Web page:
A white pickup truck drives past our camp and turns, then turns again and comes to a stop on the opposite side of the blueberry barren. Out steps a woman. She lights a cigarette, walks to the back and opens the tailgate. She looks over the barren for a minute or two as she smokes the cigarette. Then turns, puts it out on the tailgate grabs a wooden box and her blueberry rake and walks into the berry plants 10 or 15 paces. There she drops the box and bends over and begins her day raking blueberries.
Blueberries are harvested two ways, raking by hand and by machine. The hand raked go to fresh pack, the machine harvested go to the processor. Fresh pack are the berries sold fresh at the side of the road and to Helen’s. They’re sorted to be the best. Everything else goes to Wyman’s Berry Co. to be canned, frozen, pureed and sold to distributors. The woman in the field is Denise, Welch Farm’s top fresh pack raker. She started raking at age 6. She’ll rake about 6 hours a day most every day in August that it’s not raining.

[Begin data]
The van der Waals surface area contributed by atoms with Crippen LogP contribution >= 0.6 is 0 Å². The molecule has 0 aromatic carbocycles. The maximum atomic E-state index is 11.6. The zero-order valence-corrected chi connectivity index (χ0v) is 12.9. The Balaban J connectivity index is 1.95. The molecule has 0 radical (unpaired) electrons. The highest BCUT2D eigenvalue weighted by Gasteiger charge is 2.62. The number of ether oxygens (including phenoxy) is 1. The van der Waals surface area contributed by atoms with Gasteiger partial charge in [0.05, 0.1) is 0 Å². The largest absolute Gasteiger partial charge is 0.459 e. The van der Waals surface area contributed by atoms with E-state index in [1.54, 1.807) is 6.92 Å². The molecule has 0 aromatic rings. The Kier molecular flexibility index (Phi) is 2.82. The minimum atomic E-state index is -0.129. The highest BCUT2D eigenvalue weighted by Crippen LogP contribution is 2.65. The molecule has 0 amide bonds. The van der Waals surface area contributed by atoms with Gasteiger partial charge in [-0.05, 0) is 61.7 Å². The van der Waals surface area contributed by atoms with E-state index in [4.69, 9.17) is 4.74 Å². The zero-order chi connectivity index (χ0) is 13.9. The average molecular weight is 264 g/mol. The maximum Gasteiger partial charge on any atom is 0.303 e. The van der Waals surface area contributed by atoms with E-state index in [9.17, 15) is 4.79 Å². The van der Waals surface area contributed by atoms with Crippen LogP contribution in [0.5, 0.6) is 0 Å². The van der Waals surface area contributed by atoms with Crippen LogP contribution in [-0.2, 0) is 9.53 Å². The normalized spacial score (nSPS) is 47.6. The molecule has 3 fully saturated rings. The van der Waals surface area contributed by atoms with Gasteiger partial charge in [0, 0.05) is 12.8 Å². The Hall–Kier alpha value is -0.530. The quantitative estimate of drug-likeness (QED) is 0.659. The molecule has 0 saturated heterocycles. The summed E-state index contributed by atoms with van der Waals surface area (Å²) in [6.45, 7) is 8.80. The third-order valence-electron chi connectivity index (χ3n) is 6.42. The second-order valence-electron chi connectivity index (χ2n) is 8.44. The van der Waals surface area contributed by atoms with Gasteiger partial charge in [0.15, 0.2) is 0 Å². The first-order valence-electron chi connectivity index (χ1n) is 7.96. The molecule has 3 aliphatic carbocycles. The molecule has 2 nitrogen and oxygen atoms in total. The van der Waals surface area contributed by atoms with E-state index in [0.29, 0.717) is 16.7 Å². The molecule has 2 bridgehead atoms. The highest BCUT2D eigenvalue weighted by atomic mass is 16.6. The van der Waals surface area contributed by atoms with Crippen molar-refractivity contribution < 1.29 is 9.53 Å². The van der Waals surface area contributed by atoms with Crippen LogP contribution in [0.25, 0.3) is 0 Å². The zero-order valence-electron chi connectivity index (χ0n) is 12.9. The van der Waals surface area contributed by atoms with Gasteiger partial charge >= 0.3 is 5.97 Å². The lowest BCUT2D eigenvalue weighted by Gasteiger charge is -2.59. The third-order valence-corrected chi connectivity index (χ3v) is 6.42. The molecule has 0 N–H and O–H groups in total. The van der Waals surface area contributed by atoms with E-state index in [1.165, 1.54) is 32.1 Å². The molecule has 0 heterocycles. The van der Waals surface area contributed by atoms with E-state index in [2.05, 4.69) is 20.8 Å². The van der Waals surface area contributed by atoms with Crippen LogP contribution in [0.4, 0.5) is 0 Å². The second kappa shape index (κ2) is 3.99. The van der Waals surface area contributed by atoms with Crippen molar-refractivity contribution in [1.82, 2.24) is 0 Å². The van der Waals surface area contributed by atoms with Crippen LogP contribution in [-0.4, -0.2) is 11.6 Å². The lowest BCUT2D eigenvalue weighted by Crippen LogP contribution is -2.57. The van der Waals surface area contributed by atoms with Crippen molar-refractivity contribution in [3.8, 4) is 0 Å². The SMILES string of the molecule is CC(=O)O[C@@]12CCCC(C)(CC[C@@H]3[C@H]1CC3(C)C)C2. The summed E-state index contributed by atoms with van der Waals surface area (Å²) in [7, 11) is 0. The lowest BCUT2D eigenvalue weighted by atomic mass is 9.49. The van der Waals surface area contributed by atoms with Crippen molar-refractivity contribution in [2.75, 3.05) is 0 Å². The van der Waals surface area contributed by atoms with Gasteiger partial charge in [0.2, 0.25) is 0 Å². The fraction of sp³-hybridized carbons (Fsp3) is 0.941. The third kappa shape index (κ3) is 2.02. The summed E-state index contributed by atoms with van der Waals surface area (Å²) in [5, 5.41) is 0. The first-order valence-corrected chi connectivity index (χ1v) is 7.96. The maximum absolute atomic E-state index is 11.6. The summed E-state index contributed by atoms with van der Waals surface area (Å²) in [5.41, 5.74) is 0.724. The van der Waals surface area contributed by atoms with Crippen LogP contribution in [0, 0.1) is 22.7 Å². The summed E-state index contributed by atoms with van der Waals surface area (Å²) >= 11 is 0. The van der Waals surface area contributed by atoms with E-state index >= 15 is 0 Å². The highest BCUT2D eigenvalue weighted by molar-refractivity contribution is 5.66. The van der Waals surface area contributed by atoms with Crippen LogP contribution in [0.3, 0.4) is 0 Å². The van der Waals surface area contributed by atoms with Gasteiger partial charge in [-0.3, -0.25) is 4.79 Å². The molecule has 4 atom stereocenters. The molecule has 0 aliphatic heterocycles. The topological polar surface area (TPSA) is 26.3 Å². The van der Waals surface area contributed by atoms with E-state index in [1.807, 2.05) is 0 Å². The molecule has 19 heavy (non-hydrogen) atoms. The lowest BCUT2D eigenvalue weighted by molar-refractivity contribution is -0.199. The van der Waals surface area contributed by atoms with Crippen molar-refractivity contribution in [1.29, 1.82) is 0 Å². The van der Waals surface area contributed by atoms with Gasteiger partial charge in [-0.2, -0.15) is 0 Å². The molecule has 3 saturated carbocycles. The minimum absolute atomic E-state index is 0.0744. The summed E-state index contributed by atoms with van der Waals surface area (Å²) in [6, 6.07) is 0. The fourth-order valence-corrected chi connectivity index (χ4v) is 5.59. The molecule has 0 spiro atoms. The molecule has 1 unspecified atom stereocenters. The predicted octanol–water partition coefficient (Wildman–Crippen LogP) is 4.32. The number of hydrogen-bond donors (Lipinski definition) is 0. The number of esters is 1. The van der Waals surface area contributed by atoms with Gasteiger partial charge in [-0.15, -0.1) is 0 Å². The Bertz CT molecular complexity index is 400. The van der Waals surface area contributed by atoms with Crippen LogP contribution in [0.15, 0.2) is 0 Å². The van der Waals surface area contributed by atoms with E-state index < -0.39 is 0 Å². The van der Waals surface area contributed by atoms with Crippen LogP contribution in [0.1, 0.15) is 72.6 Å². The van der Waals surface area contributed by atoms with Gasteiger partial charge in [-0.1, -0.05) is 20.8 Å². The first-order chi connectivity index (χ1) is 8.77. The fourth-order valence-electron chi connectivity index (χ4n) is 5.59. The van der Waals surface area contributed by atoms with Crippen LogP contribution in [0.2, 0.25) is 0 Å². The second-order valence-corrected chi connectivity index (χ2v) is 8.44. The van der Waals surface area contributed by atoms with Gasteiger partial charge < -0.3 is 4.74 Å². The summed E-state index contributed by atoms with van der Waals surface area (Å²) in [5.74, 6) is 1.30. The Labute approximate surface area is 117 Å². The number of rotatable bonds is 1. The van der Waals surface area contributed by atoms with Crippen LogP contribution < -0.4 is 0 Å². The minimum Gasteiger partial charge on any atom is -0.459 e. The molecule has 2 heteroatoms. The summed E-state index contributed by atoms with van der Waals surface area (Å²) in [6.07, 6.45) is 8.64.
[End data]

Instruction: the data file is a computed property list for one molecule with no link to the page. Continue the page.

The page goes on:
Here she tells us a bit about raking blueberries.
She is paid $1.75 for each wooden box she harvests. During the rest of the year she works in food service at the local college. She and her husband would like to move to South Carolina someday “because it’s warm in the winter but I’ll still come back in August to rake. It’s my favorite thing to do.”